Election night in a PR system is so much more fun than in a majority system. With proportional representation, you can vote for more than one candidate, in order of preference.  Heck, you can vote for them all! Just list them down the ballot, one-nine, or one-fifteen, however many are running.  You don't have to feel badly about excluding anyone from their shot at the Dail. The more candidates there are, and the more transferred votes, the longer the count.  And a long count is part of the fun. 

To begin the count, the party stalwarts muster at the appointed county location with supplies of bottled water and the knowledge of a long night ahead.  First, they figure out how many votes it will take to win a seat.  This is the number of votes cast, divided by the number of seats available, plus one.  Then the first preferences are set out in piles by candidate.  If anyone gets the number of votes to win a seat in the first count, they are deemed elected.  A cheer goes up, and the candidate is set upon by her (or his) zealous supporters for the obligatory, dignity-damaging shoulder hoist (some supporters add the dignity-shattering shoulder bounce, the TD-elect clinging on gamely, expression shifting between panic and bravado).

But here it gets tricky.  Elected candidates transfer their excess votes.  So if Candidate A wins her seat with 1567 votes, but she only needed 1487, the excess 180 votes go to the second preference on those ballots.   Astute readers will right now be saying "hey, but the second preferences on those excess 180 could be completely different from the second preferences on the first 1487.  I mean, if they were counted in a different order, the result could be completely different."  That's right!  That's why the party tries to control at least the first two preferences, entreating its supporters to put all of their candidates at the top of ballot, 1,2 and sometimes 3. Party loyalists vote the party line.  More independently minded voters try to liven up the system with unlikely 1-2 combos like Fianna Fail-Green Party, or Progressive Democrat-Sein Finn.

After the second preference transfers are distributed, there is a second count.  If no additional candidates are elected on the second count, the poor schmuck with the least amount of votes is deemed a loser, and his or her second preference votes are distributed.  And there's a third count.  And on it goes, until the number of seats available are filled.  Sometimes the county runs out of votes before it fills its seats, and people who don't quite make the number needed are deemed elected.  Sometimes there is a recount, which, in a PR system, means another all-nighter, and the risk of a very different result.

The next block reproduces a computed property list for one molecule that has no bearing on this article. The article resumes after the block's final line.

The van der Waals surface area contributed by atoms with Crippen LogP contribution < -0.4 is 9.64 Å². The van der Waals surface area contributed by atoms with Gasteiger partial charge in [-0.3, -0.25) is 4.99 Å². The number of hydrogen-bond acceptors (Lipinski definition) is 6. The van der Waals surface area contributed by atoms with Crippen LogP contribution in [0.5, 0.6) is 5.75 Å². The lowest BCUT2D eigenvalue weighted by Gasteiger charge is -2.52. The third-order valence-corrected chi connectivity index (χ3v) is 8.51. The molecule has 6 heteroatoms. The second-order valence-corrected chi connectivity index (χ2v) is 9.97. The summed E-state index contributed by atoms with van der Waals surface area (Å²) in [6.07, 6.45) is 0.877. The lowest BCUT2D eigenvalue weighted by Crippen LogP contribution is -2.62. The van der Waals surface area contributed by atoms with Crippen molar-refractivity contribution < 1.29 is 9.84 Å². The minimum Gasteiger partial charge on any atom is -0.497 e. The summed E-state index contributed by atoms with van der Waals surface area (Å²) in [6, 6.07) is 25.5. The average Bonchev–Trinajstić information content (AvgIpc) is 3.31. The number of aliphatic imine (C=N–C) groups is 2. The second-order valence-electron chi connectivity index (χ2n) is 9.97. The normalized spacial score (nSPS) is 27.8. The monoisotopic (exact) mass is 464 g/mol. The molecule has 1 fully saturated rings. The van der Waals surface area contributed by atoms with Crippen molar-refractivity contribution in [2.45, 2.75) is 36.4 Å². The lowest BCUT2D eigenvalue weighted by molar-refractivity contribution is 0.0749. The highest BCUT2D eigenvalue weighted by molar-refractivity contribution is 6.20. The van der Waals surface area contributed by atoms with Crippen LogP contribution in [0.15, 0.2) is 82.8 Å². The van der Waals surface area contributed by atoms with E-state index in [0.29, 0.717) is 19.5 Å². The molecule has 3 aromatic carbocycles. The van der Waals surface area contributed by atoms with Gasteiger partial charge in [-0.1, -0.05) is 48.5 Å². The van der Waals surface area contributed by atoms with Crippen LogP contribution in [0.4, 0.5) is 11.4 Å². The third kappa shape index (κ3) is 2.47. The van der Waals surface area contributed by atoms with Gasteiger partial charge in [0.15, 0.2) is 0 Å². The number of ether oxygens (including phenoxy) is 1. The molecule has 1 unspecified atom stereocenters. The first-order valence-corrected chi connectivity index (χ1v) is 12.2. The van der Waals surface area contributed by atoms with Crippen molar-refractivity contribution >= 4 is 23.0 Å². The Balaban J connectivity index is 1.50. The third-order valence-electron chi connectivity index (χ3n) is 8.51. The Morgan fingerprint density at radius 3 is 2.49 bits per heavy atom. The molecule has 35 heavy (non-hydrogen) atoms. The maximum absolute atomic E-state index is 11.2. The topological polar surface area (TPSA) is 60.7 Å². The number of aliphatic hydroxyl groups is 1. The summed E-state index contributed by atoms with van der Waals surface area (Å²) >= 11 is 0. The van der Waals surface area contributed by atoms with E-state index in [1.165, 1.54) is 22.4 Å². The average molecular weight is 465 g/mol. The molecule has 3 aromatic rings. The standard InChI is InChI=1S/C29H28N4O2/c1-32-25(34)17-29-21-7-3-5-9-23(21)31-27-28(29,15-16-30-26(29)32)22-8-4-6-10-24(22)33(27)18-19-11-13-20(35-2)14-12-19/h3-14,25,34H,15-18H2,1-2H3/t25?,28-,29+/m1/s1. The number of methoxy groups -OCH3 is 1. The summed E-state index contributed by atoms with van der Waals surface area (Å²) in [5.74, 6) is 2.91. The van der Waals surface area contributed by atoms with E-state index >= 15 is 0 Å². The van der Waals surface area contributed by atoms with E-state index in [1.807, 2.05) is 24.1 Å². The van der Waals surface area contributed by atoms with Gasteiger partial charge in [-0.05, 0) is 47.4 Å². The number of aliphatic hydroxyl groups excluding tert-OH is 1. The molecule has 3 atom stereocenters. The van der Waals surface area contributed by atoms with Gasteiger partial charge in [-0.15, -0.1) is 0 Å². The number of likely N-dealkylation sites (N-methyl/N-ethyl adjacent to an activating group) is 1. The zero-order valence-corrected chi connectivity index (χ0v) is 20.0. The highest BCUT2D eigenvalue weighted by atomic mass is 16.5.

It's fun to see how the different counties approach the count.  Here in Wicklow, the count was held in what appeared to be an ancient school gym.  The party head spoke from the middle of the room, amidst tables, mingling counters, empty water bottles and general debris.  She held the microphone somewhat unsteadily, and gave the count in hesitant Irish, then hesitant English.  At one point it appeared a pile of ballots had been lost.  The counters were not going to get out of there any time soon.

In Galway, however, the count results were delivered by a glam woman in a suit, in front of a blue backdrop with the county seal.  It looked more than a little like the White House press room.  She knew her Irish, too.  Well they would, in Galway.  No lost ballots there.  However, as they seemed to have about fifteen people on the ballot, that count, too, would be going on long into the night.

They're proposing electronic voting in Ireland, but people don't want it.  How boring to know the result immediately, without the drama of multiple counts; all-nighters; lost piles of ballots; found piles of ballots; game stuttering in Irish; interior shots of of large, drafty, chaotic locales; and the forced hoisting of a winning candidate after each dramatic round of counting. With electronic voting, would all the winners get hoisted at once?  I can see some safety issues arising there.